And — clash, clash, clash go the festival cymbals — at 2.30pm in WPAC Hall tabla player Bobby Singh joins the great Sandy Evans and her trio of bass player Brett Hirst and drummer Toby Hall in a concert featuring excerpts from their acclaimed album Kapture, a tribute to Ahmed Kathrada, a South African anti-apartheid activist who was imprisoned with Nelson Mandela for 26 years.
But — clash, clash — at 3pm in WPAC Theatre I have the chance to make up for missing Barney McAll & ASIO — featuring fellow-past winners of the National Jazz Awards, Julien Wilson (saxophone), Stephen Magnusson (guitar) and Sam Anning (bass), and an exciting young talent on drums, Dom Stitt — in a Melbourne International Jazz Festival outing at Merlyn Theatre, Malthouse.
Where to go? What to hear? Like any excellent menu, there are too many items from which to choose, all of them bound to be deeply satisfying. It’s a luxury to have such choices, but it’s also a pain in the …
At 4pm Origami, which is Adam Simmons on alto sax and bass clarinet, Howard Cairns on double bass and concertina, and Hugh Harvey on drums, will be definitely worth a visit (if only to see what colour socks Adam is wearing).
But I reckon there is only one option at 5pm, and that’s the finals of the National Jazz Awards in WPAC Theatre — a chance to hear the three finalists do battle with their saxophones. Gerry Koster will be in conversation with one of the festival musicians while the judges deliberate — worth staying to hear.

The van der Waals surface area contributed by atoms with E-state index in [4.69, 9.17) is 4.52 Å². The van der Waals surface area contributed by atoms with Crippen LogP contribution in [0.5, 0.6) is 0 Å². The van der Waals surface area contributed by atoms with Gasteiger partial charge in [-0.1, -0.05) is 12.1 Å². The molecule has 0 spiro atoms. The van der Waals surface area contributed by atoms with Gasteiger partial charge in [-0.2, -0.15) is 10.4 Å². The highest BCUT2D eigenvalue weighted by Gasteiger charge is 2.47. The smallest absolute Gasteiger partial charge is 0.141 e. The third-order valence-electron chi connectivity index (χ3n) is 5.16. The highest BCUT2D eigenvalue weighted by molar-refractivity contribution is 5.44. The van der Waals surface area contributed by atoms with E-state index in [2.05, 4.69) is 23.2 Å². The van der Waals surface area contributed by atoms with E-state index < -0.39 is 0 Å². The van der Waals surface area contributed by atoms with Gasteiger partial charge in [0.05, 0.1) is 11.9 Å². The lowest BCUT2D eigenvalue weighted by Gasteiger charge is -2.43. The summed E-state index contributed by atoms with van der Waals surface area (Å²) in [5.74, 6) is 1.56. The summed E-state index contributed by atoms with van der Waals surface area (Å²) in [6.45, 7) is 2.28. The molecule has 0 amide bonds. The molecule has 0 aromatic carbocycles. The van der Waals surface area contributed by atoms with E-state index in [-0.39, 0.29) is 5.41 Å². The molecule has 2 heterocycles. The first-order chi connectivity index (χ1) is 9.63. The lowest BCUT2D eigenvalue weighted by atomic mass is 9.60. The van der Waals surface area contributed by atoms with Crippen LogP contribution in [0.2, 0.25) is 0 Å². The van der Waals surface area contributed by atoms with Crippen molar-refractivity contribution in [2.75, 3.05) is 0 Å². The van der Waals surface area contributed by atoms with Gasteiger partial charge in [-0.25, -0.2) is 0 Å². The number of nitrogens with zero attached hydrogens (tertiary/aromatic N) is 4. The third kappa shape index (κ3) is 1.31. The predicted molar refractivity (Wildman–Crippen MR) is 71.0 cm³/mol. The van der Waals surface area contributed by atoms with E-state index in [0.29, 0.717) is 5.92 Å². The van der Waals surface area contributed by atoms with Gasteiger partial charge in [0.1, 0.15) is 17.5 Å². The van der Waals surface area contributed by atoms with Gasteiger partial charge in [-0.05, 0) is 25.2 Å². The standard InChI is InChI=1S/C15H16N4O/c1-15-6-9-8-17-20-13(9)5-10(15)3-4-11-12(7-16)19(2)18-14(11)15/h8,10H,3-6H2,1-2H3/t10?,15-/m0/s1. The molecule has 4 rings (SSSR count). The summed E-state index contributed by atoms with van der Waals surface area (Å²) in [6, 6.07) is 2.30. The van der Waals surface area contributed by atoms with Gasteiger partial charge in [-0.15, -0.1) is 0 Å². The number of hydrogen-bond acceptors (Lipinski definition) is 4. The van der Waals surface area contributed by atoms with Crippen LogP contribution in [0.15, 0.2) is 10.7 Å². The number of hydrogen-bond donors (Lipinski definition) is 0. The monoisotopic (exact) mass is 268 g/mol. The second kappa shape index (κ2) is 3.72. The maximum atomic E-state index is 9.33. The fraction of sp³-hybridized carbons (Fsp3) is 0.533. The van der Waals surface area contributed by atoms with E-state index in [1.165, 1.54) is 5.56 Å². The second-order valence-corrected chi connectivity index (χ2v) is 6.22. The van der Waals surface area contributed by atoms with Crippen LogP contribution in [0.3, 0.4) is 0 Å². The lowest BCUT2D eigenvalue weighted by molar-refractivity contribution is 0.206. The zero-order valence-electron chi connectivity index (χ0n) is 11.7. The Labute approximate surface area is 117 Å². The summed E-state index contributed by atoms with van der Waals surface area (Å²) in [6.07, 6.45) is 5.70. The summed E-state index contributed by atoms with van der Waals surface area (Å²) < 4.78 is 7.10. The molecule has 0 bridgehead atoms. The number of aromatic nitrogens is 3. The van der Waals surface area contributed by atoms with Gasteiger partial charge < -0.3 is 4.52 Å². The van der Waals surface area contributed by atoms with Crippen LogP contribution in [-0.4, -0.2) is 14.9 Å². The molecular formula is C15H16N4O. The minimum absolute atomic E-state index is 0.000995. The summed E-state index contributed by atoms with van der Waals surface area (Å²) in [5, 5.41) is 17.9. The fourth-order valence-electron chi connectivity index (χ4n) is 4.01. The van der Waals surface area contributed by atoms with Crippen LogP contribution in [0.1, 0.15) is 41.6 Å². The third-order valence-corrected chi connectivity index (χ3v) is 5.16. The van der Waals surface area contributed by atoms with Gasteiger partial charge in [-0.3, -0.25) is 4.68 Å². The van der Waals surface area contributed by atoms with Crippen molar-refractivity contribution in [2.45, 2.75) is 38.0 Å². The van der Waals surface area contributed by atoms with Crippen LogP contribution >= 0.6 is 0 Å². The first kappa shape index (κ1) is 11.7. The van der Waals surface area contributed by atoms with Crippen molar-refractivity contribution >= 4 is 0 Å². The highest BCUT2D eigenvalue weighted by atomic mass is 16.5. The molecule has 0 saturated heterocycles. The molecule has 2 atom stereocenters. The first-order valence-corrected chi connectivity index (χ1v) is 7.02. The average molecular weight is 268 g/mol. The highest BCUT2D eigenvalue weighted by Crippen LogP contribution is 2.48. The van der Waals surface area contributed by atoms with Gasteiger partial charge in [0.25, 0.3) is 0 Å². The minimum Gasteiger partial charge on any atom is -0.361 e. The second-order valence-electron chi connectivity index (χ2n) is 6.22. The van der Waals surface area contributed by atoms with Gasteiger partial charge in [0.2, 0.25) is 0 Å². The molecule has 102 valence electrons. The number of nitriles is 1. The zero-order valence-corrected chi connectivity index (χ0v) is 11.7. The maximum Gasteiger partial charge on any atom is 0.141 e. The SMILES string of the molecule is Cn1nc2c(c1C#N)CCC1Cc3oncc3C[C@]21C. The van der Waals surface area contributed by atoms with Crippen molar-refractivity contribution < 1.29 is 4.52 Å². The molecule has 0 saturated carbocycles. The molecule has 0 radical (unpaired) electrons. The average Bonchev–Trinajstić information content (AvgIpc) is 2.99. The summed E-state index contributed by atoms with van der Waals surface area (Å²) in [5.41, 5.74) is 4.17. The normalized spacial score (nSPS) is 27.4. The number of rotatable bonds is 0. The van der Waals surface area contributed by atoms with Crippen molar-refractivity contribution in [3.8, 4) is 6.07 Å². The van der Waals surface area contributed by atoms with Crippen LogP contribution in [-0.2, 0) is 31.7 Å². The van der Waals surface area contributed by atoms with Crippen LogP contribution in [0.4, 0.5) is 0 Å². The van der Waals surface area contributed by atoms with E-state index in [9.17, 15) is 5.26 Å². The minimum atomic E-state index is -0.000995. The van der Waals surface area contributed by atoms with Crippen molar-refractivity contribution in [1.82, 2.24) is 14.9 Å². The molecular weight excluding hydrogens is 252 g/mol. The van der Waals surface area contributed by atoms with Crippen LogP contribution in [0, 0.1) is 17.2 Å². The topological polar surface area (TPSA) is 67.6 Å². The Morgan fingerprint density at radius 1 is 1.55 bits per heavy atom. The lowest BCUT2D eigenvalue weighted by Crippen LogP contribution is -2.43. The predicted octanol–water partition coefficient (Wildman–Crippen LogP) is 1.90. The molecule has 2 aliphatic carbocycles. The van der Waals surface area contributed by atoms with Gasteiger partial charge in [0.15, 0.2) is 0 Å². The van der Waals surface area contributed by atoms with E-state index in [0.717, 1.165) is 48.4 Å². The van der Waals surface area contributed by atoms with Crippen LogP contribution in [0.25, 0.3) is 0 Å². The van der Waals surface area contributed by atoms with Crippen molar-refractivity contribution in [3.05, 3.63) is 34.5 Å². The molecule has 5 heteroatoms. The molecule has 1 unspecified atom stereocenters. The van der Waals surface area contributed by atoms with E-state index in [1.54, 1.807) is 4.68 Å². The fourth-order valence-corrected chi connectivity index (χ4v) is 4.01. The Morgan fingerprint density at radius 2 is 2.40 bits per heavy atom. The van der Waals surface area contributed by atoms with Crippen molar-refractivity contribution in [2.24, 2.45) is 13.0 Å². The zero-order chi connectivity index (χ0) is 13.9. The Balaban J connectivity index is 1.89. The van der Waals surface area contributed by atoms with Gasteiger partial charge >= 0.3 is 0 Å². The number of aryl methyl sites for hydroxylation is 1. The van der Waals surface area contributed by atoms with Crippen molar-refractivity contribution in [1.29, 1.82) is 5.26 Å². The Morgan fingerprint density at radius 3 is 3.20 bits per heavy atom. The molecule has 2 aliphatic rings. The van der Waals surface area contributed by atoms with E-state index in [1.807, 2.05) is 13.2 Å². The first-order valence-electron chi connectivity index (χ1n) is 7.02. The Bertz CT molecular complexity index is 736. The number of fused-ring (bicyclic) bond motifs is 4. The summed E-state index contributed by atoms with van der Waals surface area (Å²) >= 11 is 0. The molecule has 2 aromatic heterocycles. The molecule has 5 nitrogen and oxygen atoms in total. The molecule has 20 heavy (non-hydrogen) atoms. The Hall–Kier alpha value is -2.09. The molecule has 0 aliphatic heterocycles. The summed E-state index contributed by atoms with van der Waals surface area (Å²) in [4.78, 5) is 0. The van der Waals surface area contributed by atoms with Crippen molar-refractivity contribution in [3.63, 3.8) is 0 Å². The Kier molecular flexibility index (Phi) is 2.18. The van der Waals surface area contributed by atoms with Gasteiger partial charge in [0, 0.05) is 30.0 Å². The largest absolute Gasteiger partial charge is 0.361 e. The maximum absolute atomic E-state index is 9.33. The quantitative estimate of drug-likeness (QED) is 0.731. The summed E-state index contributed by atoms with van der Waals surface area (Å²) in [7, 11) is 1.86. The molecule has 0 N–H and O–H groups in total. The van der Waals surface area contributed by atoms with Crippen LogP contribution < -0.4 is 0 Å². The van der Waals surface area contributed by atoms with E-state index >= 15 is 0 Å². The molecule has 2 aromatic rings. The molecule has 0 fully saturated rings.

Time for some sustenance, then Andrea Keller presents Transients I with Sam Anning on double bass and Julien Wilson on bass clarinet and tenor sax at 8pm in WPAC Hall.
In WPAC Theatre at 8.30pm jazz vocalist and composer Chris McNulty — returning from 28 years in New York City and in 2013 winner of an Australian Bell Award for Best Vocal Jazz Album for The Song That Sings You Here — will preside over a chamber ensemble and jazz quintet for Eternal.
McNulty will be a huge drawcard, but I may slip out into WPAC Hall at 9pm to hear a bunch of other women — Sandy Evans, Angela Davis, Andrea Keller, Zoe Hauptmann and Sonja Horbelt — performing as the Melbourne Women’s International Jazz Festival Quintet.
From 10.30pm the undoubtedly crowded WPAC Theatre will hear Australia’s best-known jazz musician, consummate entertainer James Morrison along with sons William (guitar) and Harry (bass), plus Patrick Danao on drums.
In the Pinsent Hotel, Dixie Jack should still be firing until almost midnight, followed by the traditional jam session into the wee hours.
Will I still be firing? Hope so. You never know what might happen at a late-night jam session.